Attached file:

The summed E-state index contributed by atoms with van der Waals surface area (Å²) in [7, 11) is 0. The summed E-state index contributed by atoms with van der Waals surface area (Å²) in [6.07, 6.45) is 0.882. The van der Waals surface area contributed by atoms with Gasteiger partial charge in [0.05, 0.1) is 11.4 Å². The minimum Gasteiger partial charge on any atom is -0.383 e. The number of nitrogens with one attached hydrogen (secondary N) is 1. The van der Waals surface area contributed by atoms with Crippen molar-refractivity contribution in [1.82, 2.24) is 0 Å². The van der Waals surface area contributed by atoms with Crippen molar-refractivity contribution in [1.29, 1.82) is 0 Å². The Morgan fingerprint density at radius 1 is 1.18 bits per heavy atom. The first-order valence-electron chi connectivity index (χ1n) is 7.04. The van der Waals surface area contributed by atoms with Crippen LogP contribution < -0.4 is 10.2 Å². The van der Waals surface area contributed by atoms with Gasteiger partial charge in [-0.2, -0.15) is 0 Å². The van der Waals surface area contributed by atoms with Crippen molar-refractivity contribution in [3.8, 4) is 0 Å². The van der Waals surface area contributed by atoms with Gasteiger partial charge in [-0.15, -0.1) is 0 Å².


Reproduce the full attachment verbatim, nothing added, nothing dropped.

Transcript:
The summed E-state index contributed by atoms with van der Waals surface area (Å²) in [7, 11) is 0. The summed E-state index contributed by atoms with van der Waals surface area (Å²) in [6.07, 6.45) is 0.882. The van der Waals surface area contributed by atoms with Gasteiger partial charge in [0.05, 0.1) is 11.4 Å². The minimum Gasteiger partial charge on any atom is -0.383 e. The number of nitrogens with one attached hydrogen (secondary N) is 1. The van der Waals surface area contributed by atoms with Crippen molar-refractivity contribution in [1.82, 2.24) is 0 Å². The van der Waals surface area contributed by atoms with Crippen molar-refractivity contribution in [1.29, 1.82) is 0 Å². The Morgan fingerprint density at radius 1 is 1.18 bits per heavy atom. The first-order valence-electron chi connectivity index (χ1n) is 7.04. The van der Waals surface area contributed by atoms with Crippen LogP contribution < -0.4 is 10.2 Å². The van der Waals surface area contributed by atoms with Gasteiger partial charge in [-0.2, -0.15) is 0 Å². The van der Waals surface area contributed by atoms with Crippen molar-refractivity contribution in [3.8, 4) is 0 Å². The van der Waals surface area contributed by atoms with Gasteiger partial charge in [-0.15, -0.1) is 0 Å².